Konus Sight Pro 7216I read the reviews on Amazon and found some problems with some of the reviews so I put my two cents in there. I think the two bad reviews came from people who didn’t know what they were doing. You should see my response in there if you are interested.

Now, I will tell you that I haven’t ran it on my AR-10, a shotgun, or punched hundreds of 5.56 rounds using the optic so I can’t verify that it will hold up to a sustained usage. But, based on everything I have seen about this little beauty, and some range time, I think it will be just fine!

For the money I think it is a great little red dot optic that will do the job for you. So I am giving the Konus Sightpro 7216 conditional “buy” based on –

  1. You can’t afford a $750+ Aimpoint Micro T1 with mount and riser.
  2. You need a compact and lightweight red dot optic
  3. You will be using it for CQB since it only has a 1x magnification. Or you will use a flip-away 3x magnifier if you are going beyond CQB.

Nice little sight, I am glad I have it. I like it and I will use it!


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Aimpoint Micro T-1 Red Dot Optic

Aimpoint MicroT1 opticIt just doesn’t get much better than this optic!  The Aimpoint Micro T-1 is an extremely good option for your close quarters battle (QCB) rifle/carbine. You can pick up a target quickly with the large field of view and shoot with both eyes open. This optic is amazing to use in the field.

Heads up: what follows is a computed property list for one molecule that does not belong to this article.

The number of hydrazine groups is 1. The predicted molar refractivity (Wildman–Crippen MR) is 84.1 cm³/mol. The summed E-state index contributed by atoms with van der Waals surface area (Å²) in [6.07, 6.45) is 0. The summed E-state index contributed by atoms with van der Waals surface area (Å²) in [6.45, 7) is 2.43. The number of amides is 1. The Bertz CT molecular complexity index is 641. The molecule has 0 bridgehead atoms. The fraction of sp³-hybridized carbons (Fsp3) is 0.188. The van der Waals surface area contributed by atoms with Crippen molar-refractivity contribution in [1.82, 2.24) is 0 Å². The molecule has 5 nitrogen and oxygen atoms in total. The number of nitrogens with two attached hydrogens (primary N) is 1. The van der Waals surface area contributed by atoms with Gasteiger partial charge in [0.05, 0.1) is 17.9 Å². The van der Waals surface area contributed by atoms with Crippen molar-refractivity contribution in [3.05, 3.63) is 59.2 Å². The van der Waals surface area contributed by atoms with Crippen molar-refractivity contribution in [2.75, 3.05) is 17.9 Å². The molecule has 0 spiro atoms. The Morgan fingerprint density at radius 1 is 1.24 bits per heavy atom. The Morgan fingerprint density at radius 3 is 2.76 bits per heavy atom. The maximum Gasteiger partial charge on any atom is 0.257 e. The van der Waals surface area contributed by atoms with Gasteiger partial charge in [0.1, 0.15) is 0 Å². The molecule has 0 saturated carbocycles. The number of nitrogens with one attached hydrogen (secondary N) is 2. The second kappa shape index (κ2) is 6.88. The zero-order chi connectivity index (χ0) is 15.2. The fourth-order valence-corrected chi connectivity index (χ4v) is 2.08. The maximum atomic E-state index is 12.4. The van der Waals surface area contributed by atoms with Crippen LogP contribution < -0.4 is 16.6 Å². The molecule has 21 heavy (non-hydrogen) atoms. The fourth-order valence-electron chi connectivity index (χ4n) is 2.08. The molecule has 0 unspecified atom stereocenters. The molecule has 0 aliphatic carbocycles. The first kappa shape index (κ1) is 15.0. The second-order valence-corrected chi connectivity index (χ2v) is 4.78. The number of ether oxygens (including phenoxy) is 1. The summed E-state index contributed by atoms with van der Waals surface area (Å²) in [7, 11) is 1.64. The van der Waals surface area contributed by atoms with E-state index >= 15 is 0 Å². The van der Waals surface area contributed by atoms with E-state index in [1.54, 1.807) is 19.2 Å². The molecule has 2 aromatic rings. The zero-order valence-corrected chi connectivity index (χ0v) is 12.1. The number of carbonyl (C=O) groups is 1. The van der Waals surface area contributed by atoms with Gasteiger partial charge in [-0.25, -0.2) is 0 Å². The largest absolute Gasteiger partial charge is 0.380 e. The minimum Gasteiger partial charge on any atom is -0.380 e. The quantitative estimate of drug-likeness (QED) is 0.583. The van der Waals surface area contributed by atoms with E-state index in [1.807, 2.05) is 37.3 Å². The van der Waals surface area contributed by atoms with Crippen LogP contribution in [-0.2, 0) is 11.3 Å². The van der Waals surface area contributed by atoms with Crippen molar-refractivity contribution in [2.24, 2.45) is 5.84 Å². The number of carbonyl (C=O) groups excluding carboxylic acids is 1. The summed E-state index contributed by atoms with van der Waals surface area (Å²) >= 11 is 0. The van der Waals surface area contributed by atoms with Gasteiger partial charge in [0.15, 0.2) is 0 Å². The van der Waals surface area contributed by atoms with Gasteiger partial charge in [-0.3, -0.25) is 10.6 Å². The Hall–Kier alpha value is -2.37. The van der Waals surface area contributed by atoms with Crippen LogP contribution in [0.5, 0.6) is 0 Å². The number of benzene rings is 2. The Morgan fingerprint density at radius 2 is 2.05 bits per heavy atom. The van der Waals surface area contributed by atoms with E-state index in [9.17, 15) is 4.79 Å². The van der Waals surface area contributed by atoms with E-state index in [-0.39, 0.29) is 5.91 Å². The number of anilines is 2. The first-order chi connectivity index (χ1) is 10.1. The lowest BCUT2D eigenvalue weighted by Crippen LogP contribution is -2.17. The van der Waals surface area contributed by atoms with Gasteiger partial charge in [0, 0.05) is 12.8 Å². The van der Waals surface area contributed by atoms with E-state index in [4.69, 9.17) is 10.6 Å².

So let me backtrack now to the “mission” I had defined for anAR-15 optic.

Mission –

Provide clear sight picture for CQB carbine in any light conditions in a lightweight and rugged short to medium range optic.

Requirements & Restrictions:
  • Must be lightweight.
  • Must be military grade.
  • Must be NV compatible.
  • Must be no larger than 2 – 4 MOA dot size.
  • If it uses a battery, battery must be good for at least 1+ years minimum.
  • Fully adjustable dot brightness for use in low-light or bright desert daytime.

I did my research and came up with the Aimpoint Micro T-1 optic in the 2MOA version. The Micro T-1 also comes in a AimpointMicroT1-2AimpointMicroT1-14MOA version. I shopped around and got the best deal I could for two since I had already made my “buy” decision. The day they arrived on my doorstep I was giddy like a little kid at Christmas, and for good reason.

A.R.M.S. #31 Base

A.R.M.S. #31 Base